House of Mortal Sin

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House of Mortal Sin
House of Mortal Sin.jpg
Original release ad
Directed by Pete Walker
Produced by Pete Walker
Written by David McGillivray
Starring Anthony Sharp
Susan Penhaligon
Stephanie Beacham
Norman Eshley
Sheila Keith
Music by Stanley Myers
Cinematography Peter Jessop
Edited by John Black
Distributed by Anchor Bay Entertainment
Release date
February, 1976 (UK)
Running time
104 min.
Country UK
Language English

House of Mortal Sin (also known as The Confessional and The Confessional Murders) is a low budget 1976 British horror film directed by Pete Walker. It was scripted by David McGillivray from a story by Walker.[1] Its plot concerns a deranged priest who takes it upon himself to punish his parishioners for their moral transgressions.[2]

The poster tag line read: "tortured by desires his vows forbid... master of a house of mortal sin!" [3]

Plot[edit]

Troubled young Jenny (Susan Penhaligon) enters the confessional of her local church, and bares her soul to elderly priest Father Meldrum (Anthony Sharp). Apparently obsessed with her, Meldrum begins to stalk the distressed Jenny and blackmail her with a tape recording of her confession. Seeing himself as the dispenser of "divine justice", Meldrum tortures his victims with guilt, murdering those in his way with such diverse means as incense burners and poisoned holy wafers.

Cast[edit]

Critical reception[edit]

  • "McGillivray’s script is full of inventive ideas which were obviously meant to shock and stir up controversy. Having the villainous murderer a repressed and crazed Catholic priest in modern times brought a new and different kind of monster to the catalog of British horror, and he’s marvelously played by Anthony Sharp. A lapsed Catholic in real life, Walker uses the film as a comment on organized religion, as extreme and satirical as it may be…” ~ George R. Reis, DVD Drive-In [4]
  • "Much criticism has been leveled against this film for its unabashed attacks on Catholicism, but it's really Walker's trademark amoral approach to filmmaking that elicits a strong urge to take a hot bath after viewing." ~ Cavett Binion, Allmovie [5]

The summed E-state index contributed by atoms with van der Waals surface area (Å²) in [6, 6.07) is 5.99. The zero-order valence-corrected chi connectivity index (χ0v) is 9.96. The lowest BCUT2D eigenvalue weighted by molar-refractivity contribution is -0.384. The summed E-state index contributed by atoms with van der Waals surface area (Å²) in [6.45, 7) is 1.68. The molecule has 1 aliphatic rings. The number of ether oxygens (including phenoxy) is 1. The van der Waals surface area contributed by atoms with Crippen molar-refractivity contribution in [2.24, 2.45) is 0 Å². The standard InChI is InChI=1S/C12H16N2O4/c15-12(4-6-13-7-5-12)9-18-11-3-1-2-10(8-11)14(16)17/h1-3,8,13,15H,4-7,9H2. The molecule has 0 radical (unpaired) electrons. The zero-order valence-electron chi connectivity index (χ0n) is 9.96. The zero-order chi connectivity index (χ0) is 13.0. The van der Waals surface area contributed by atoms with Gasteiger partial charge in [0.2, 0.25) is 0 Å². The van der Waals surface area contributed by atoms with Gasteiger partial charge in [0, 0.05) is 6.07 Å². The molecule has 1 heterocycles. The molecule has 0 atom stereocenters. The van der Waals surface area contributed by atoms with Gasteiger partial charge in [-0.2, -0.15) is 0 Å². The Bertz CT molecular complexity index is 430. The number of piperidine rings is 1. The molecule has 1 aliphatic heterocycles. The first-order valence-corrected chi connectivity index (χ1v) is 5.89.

• "a disappointment, although it has its moments...The script relies too much on mild sacrilege for its effects, instead of concentrating on more interesting aspects of religious repression." ~ Time Out [6]
  • "I ended up being quite impressed with this one; it's one of those horror movies that tries to be about something more than just scaring people." ~ Dave Sindelar, Fantastic Movie Musings & Ramblings[7]
  • "the way the creepier, suffocating aspects of religion are brought out is bold and effective. As a whole, it's a callous, low budget and grey-toned work, but stays with the viewer longer than slicker horrors then or since." ~ Graeme Clark, The Spinning Image [8]
  • "well-executed and maintains a dark interest throughout, supported by interesting performances (especially Sheila Keith as Meldrum's devoted love)." ~ The Terror Trap[9]
  • "Walker fails to bring any sensibility, other than the merely exploitative, to the grotesque material, this must be considered pretty irredeemable stuff, even for a horror film." ~ TV Guide [10]
  • "there are more pros than con with "House of Mortal Sin," but Walker feels constipated with this effort, unsure if he wants to court controversy or make a cracking chiller." ~ Brian Orndorf, Blu-Ray.com[11]
  • "A hugely underrated shocker from cult director Pete Walker, who alone saved the British cinema of the 1970s from complete terror blandness with a series of Home County horrors that included House of Whipcord and Frightmare. Anthony Sharp gives an extraordinary performance...A serious look at the theme of a respectable public person using their position to pass judgement on those they see as corrupt, done with elegance, wit and purposely indignant bad taste." ~ Alan Jones, Radio Times [12]

References[edit]

External links[edit]